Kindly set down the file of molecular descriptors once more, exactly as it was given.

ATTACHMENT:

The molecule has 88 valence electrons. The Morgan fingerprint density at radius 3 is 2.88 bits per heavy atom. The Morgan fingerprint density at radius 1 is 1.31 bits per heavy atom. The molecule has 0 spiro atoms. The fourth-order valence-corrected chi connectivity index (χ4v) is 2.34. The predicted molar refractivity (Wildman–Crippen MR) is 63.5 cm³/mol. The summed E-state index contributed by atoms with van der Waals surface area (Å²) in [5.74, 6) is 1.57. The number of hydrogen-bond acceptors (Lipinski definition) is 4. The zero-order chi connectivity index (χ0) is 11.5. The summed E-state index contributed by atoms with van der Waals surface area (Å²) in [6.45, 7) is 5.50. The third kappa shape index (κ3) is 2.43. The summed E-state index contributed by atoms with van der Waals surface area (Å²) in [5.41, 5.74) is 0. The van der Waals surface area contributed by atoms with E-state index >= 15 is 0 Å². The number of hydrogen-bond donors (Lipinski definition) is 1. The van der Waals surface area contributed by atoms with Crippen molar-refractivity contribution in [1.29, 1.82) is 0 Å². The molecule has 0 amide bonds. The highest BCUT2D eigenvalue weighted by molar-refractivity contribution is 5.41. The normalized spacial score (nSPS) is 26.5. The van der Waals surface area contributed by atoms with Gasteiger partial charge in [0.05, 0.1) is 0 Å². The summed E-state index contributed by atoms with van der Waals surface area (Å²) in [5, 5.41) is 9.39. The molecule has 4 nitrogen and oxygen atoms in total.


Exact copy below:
The molecule has 88 valence electrons. The Morgan fingerprint density at radius 3 is 2.88 bits per heavy atom. The Morgan fingerprint density at radius 1 is 1.31 bits per heavy atom. The molecule has 0 spiro atoms. The fourth-order valence-corrected chi connectivity index (χ4v) is 2.34. The predicted molar refractivity (Wildman–Crippen MR) is 63.5 cm³/mol. The summed E-state index contributed by atoms with van der Waals surface area (Å²) in [5.74, 6) is 1.57. The number of hydrogen-bond acceptors (Lipinski definition) is 4. The zero-order chi connectivity index (χ0) is 11.5. The summed E-state index contributed by atoms with van der Waals surface area (Å²) in [6.45, 7) is 5.50. The third kappa shape index (κ3) is 2.43. The summed E-state index contributed by atoms with van der Waals surface area (Å²) in [5.41, 5.74) is 0. The van der Waals surface area contributed by atoms with E-state index >= 15 is 0 Å². The number of hydrogen-bond donors (Lipinski definition) is 1. The van der Waals surface area contributed by atoms with Crippen molar-refractivity contribution in [1.29, 1.82) is 0 Å². The molecule has 0 amide bonds. The highest BCUT2D eigenvalue weighted by molar-refractivity contribution is 5.41. The normalized spacial score (nSPS) is 26.5. The van der Waals surface area contributed by atoms with Gasteiger partial charge in [0.05, 0.1) is 0 Å². The summed E-state index contributed by atoms with van der Waals surface area (Å²) in [5, 5.41) is 9.39. The molecule has 4 nitrogen and oxygen atoms in total.